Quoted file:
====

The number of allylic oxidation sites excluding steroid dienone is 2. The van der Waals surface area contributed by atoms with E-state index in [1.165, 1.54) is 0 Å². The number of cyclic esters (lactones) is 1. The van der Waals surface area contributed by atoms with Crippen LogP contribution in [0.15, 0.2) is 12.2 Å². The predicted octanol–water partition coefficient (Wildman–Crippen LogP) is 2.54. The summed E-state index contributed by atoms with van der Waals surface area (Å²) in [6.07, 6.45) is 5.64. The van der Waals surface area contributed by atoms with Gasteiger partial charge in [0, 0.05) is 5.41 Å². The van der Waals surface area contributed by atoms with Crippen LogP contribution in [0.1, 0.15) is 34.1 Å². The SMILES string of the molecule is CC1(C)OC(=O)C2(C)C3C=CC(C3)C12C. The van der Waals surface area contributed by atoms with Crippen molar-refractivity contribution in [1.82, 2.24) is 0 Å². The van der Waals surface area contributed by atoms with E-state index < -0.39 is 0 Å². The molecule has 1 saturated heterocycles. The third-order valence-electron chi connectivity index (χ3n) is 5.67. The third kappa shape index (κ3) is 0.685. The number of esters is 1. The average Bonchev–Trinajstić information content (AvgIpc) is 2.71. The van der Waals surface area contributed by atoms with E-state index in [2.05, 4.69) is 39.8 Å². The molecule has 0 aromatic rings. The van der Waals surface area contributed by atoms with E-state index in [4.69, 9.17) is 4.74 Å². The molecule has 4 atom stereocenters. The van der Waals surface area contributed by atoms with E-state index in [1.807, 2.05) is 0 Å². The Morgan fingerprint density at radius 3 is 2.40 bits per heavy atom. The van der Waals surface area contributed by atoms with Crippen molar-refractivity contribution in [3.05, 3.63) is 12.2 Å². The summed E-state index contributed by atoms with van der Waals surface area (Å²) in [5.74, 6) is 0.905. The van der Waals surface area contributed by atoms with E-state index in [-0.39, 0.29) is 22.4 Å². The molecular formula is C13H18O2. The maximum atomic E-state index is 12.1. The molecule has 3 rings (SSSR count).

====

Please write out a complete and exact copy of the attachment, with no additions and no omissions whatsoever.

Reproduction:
The number of allylic oxidation sites excluding steroid dienone is 2. The van der Waals surface area contributed by atoms with E-state index in [1.165, 1.54) is 0 Å². The number of cyclic esters (lactones) is 1. The van der Waals surface area contributed by atoms with Crippen LogP contribution in [0.15, 0.2) is 12.2 Å². The predicted octanol–water partition coefficient (Wildman–Crippen LogP) is 2.54. The summed E-state index contributed by atoms with van der Waals surface area (Å²) in [6.07, 6.45) is 5.64. The van der Waals surface area contributed by atoms with Gasteiger partial charge in [0, 0.05) is 5.41 Å². The van der Waals surface area contributed by atoms with Crippen LogP contribution in [0.1, 0.15) is 34.1 Å². The SMILES string of the molecule is CC1(C)OC(=O)C2(C)C3C=CC(C3)C12C. The van der Waals surface area contributed by atoms with Crippen molar-refractivity contribution in [1.82, 2.24) is 0 Å². The van der Waals surface area contributed by atoms with E-state index < -0.39 is 0 Å². The molecule has 1 saturated heterocycles. The third-order valence-electron chi connectivity index (χ3n) is 5.67. The third kappa shape index (κ3) is 0.685. The number of esters is 1. The average Bonchev–Trinajstić information content (AvgIpc) is 2.71. The van der Waals surface area contributed by atoms with E-state index in [2.05, 4.69) is 39.8 Å². The molecule has 0 aromatic rings. The van der Waals surface area contributed by atoms with E-state index in [4.69, 9.17) is 4.74 Å². The molecule has 4 atom stereocenters. The van der Waals surface area contributed by atoms with E-state index in [1.807, 2.05) is 0 Å². The Morgan fingerprint density at radius 3 is 2.40 bits per heavy atom. The van der Waals surface area contributed by atoms with Crippen molar-refractivity contribution in [3.05, 3.63) is 12.2 Å². The summed E-state index contributed by atoms with van der Waals surface area (Å²) in [5.74, 6) is 0.905. The van der Waals surface area contributed by atoms with E-state index in [-0.39, 0.29) is 22.4 Å². The molecular formula is C13H18O2. The maximum atomic E-state index is 12.1. The molecule has 3 rings (SSSR count).